I don't follow you when you say, "...the sense of personal freedom is innate." I have a "sense" of personal freedom that varies with my circumstances. It is like a background feeling. If my bank account is flush it is likely to be a stronger sense of personal freedom, as compared to seeing far more bills coming in than income would make me feel less free. In a different context, when I'm out doing a long distance sail, my sense of personal freedom is very high. When I get myself obligated to a number of social or business commitments, I might start feeling tied down. I'm not sure how this would be "innate."
Surely, however, one cannot extend the viability of the individual back to any time beyond the rather immediate present.
The interaction between the interests of the individual and the herd go back far beyond our industrial age. I'll certainly grant you that the requirements and the elements change with the technological/cultural/economic context, but there is still the question to be asked about what belongs to the individual and what belongs to the herd. We see dogs, cattle, meer cats, chimps, and every animal that has a social context observes boundaries between individual and herd.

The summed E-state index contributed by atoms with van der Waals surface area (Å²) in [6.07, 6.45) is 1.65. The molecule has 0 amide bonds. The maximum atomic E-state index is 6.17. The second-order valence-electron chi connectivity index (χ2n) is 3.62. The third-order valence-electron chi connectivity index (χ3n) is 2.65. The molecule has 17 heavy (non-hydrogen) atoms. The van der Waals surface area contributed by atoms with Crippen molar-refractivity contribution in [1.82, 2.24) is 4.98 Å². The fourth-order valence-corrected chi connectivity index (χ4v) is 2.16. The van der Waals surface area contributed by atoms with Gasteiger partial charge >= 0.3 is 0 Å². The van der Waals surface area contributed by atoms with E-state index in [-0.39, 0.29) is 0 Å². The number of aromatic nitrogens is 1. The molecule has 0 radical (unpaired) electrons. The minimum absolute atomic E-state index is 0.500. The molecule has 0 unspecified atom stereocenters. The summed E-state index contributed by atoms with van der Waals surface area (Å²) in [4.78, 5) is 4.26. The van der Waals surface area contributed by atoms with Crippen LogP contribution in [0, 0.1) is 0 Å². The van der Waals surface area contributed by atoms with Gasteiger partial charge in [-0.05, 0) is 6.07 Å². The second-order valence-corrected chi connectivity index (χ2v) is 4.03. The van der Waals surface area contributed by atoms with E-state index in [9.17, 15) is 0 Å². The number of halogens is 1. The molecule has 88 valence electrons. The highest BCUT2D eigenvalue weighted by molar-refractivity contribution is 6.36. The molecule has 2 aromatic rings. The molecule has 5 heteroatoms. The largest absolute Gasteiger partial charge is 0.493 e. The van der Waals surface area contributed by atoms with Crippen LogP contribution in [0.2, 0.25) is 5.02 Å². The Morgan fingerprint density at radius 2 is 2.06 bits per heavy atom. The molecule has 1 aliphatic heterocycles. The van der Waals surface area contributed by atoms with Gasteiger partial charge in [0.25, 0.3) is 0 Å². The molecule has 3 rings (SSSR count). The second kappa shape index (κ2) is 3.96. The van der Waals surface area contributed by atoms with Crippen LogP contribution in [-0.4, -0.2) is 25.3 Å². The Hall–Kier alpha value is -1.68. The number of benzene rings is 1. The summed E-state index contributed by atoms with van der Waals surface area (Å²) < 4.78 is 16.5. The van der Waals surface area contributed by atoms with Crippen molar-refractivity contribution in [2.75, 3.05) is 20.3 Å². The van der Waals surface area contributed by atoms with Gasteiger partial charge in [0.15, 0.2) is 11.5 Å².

...we need to develop our innate individualism in the right way, by emphasizing the very positive virtues of which Rand speaks.
I'm not sure what the "innate" does in your statement. But I clearly agree that developing character strengths, and self-esteem are important... and more so the higher the technological stage of civilization with its more fluid, fast-paced economies, and its much higher levels of specialization. And because it is much more likely to call for "mind" work more than "muscle" work and that requires higher levels self-esteem.
... the qua-ness of which Rand speaks is an admirable goal, or a potential.. It's not real, lived experience as it exists today. For someone who's soon to be a psychologist, this makes all the difference in the world.
You need to elaborate on that some because I'm not following you. That man's nature and the nature of the world is what it is, we should use reason direct our lives where we have choices.
A.) Required, to some degree,
B.) An admirable goal, in that it can be pursued and it's practice improved,
C.) Real - it is a statement of our nature,
D.) Lived experience, in that as a clinician some of the people I saw needed more reason, and less emotionalism, or denial.
Are we talking past each other on some aspect of "qua-ness"?